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Guillermo Rigondeaux ready to prove he’s best in the world

20
Nov
Photo by Chris Farina / Top Rank

Photo by Chris Farina / Top Rank

LAS VEGAS – Even at the age of 35, Guillermo Rigondeaux believes that his boxing career can have a new life. The man who is known as one of the greatest amateur fighters of all-time has been waiting patiently to prove that he can translate those two Olympic gold medals he collected back in 2000 and 2004 into professional success.

Last year should have been the year that the Cuban sensation broke out. Instead, he’s been sidelined, rejected and stripped of his 122-pound world titles (except for his RING belt). That’s not the way a two-time Olympic gold medalist should be treated.

But now Rigondeaux finds himself in a new situation as he has left Top Rank for Jay Z’s Roc Nation while splitting with manager Gary Hyde. The move has found him in a prime position, as he will compete for the first time in 11 months on the undercard of the highly anticipated Miguel Cotto vs. Saul “Canelo” Alvarez pay per view at Mandalay Bay on Saturday.

Like his new promoter said in his song “Public Service Announcement,” Rigondeaux would like you to allow him to reintroduce himself.

“Roc Nation is a company that I’m very happy to be signed with and they have the potential to take me to where my career needs to be,” Rigondeaux told RingTV.com as he prepares to face Drian Francisco. “Top Rank had me on the shelf and they didn’t do their job. I’m going to leave that in the past though and look forward to fighting two or three times next year.”

Although he is unbeaten and recognized by Ring as the No. 5-rated pound-for-pound fighter in the world, he’s yet to become a household name due to inactivity. Some have called Rigondeaux boring due to his style that is more calculating than full on brawler, but he’s no more boring than Floyd Mayweather Jr. Bob Arum stated that he was HBO wanted nothing to do with him, regardless of his remarkable talent. But Rigondeaux believes he ended up being a sacrificial lamb for the promotion after Arum’s plans to build a certain Filipino star off of the Cuban’s name went horribly wrong.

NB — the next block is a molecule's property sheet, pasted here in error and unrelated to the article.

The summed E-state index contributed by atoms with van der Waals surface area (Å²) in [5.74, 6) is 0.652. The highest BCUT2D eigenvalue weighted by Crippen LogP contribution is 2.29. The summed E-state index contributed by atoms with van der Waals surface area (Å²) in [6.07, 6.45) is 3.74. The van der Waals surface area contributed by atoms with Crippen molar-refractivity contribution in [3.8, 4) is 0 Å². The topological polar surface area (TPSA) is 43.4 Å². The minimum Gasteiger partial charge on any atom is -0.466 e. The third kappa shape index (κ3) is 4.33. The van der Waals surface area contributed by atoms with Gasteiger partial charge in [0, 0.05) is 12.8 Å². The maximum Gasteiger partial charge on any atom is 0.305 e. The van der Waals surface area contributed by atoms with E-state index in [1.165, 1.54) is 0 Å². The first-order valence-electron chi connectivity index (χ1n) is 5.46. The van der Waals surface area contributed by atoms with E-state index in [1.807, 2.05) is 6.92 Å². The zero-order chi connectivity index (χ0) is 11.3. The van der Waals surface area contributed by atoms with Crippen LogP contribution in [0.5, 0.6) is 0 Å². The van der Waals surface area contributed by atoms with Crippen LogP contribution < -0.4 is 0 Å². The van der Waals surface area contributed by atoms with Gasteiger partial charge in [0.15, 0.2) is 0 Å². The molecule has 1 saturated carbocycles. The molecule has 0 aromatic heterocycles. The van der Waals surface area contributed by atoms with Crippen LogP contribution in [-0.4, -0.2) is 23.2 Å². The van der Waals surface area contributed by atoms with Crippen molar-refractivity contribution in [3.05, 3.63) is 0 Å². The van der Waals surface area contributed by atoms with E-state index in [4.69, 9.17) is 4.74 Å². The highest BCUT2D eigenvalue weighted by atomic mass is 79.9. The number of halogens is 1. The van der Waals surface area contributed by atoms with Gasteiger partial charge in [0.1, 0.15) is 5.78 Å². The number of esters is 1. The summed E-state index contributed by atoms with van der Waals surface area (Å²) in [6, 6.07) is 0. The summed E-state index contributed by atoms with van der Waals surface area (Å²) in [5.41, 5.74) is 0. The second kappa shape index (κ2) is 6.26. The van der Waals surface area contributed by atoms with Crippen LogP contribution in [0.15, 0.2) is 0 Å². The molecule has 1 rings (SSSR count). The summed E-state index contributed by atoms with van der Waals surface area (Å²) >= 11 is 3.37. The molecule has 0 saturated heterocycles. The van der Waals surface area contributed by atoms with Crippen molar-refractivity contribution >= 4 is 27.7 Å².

“It was more Top Rank’s fault for keeping me off the network than HBO,” he said. “Top Rank was upset because I beat Nonito Donaire. I beat everyone they put in front of me. They sign them to fight me, I beat the s__t out of them and then they throw me off HBO.”

Rigondeaux took Donaire to school when the two met in 2013. Donaire, then primed to become the heir apparent to Manny Pacquiao, was completely dismantled by Rigondeaux in a surgical performance that should have led him to bigger fights. However, that certainly wasn’t the case. Let Rigondeaux tell it, he spoiled Arum’s plans and paid the price with his career. He has only fought three times since then and realized after his last fight on New Year’s Eve that changes needed to be made.

He has joined a stable of fighters over at Roc Nation that includes Cotto and fellow Olympic gold medalist Andre Ward in hopes that he can put himself in line to retrieve the world titles he was stripped of and lures the best fighters in the world to face him.

“It’s more important for him to win on Saturday night than to go for the knockout,” Rigondeaux’s trainer Jorge Rubio explained. “He was out one year so once he gets the win it will be time to look at fights with Abner Mares, Leo Santa Cruz and Vasyl Lomachenko.”

Rigondeaux is currently campaigning at junior featherweight (122 pounds) and says that his first goal is to regain his titles but isn’t against facing some of the bigger names if “the money is right.” But in the end, it’s all about staying busy, being visible and proving to the world that he’s the best fighter on the planet.

“I’m a winner and I want to win so I have to be more active so people can see me win,” Rigondeaux said while pointing out that he expects to fight again in February or March. “Who is better than me?”

It appears that we’ll have to wait and see.